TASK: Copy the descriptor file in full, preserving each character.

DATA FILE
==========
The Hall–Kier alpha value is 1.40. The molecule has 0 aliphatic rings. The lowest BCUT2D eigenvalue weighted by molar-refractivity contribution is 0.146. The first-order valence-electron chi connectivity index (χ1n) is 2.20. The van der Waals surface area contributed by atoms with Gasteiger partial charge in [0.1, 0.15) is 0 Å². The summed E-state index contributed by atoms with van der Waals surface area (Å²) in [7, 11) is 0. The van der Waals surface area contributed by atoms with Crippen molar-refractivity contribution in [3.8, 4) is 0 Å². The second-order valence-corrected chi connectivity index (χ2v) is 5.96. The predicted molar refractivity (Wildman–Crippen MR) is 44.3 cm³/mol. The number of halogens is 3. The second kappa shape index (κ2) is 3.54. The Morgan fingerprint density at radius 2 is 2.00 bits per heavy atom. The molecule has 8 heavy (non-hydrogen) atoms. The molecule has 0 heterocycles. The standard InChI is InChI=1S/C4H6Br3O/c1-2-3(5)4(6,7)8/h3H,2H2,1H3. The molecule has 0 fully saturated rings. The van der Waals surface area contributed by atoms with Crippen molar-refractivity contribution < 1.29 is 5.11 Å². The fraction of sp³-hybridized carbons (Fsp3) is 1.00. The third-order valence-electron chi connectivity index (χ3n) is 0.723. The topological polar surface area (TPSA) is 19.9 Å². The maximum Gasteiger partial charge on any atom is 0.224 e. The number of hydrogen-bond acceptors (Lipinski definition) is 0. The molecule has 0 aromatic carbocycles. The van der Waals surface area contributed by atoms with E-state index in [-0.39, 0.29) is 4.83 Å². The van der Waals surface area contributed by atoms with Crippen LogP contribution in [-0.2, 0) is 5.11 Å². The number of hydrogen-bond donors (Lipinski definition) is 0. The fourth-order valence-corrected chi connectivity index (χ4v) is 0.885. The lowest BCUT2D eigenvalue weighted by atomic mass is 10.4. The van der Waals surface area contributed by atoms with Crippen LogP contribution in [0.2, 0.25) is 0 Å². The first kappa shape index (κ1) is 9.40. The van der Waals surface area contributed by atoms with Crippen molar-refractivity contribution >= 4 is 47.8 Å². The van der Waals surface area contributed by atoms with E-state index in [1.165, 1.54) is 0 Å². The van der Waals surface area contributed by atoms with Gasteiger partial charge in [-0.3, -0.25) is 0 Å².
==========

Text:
The Hall–Kier alpha value is 1.40. The molecule has 0 aliphatic rings. The lowest BCUT2D eigenvalue weighted by molar-refractivity contribution is 0.146. The first-order valence-electron chi connectivity index (χ1n) is 2.20. The van der Waals surface area contributed by atoms with Gasteiger partial charge in [0.1, 0.15) is 0 Å². The summed E-state index contributed by atoms with van der Waals surface area (Å²) in [7, 11) is 0. The van der Waals surface area contributed by atoms with Crippen molar-refractivity contribution in [3.8, 4) is 0 Å². The second-order valence-corrected chi connectivity index (χ2v) is 5.96. The predicted molar refractivity (Wildman–Crippen MR) is 44.3 cm³/mol. The number of halogens is 3. The second kappa shape index (κ2) is 3.54. The Morgan fingerprint density at radius 2 is 2.00 bits per heavy atom. The molecule has 8 heavy (non-hydrogen) atoms. The molecule has 0 heterocycles. The standard InChI is InChI=1S/C4H6Br3O/c1-2-3(5)4(6,7)8/h3H,2H2,1H3. The molecule has 0 fully saturated rings. The van der Waals surface area contributed by atoms with Crippen molar-refractivity contribution < 1.29 is 5.11 Å². The fraction of sp³-hybridized carbons (Fsp3) is 1.00. The third-order valence-electron chi connectivity index (χ3n) is 0.723. The topological polar surface area (TPSA) is 19.9 Å². The maximum Gasteiger partial charge on any atom is 0.224 e. The number of hydrogen-bond acceptors (Lipinski definition) is 0. The molecule has 0 aromatic carbocycles. The van der Waals surface area contributed by atoms with E-state index in [-0.39, 0.29) is 4.83 Å². The van der Waals surface area contributed by atoms with Crippen LogP contribution in [-0.2, 0) is 5.11 Å². The number of hydrogen-bond donors (Lipinski definition) is 0. The fourth-order valence-corrected chi connectivity index (χ4v) is 0.885. The lowest BCUT2D eigenvalue weighted by atomic mass is 10.4. The van der Waals surface area contributed by atoms with Crippen LogP contribution in [0.2, 0.25) is 0 Å². The first kappa shape index (κ1) is 9.40. The van der Waals surface area contributed by atoms with Crippen molar-refractivity contribution >= 4 is 47.8 Å². The van der Waals surface area contributed by atoms with E-state index in [1.165, 1.54) is 0 Å². The van der Waals surface area contributed by atoms with Gasteiger partial charge in [-0.3, -0.25) is 0 Å².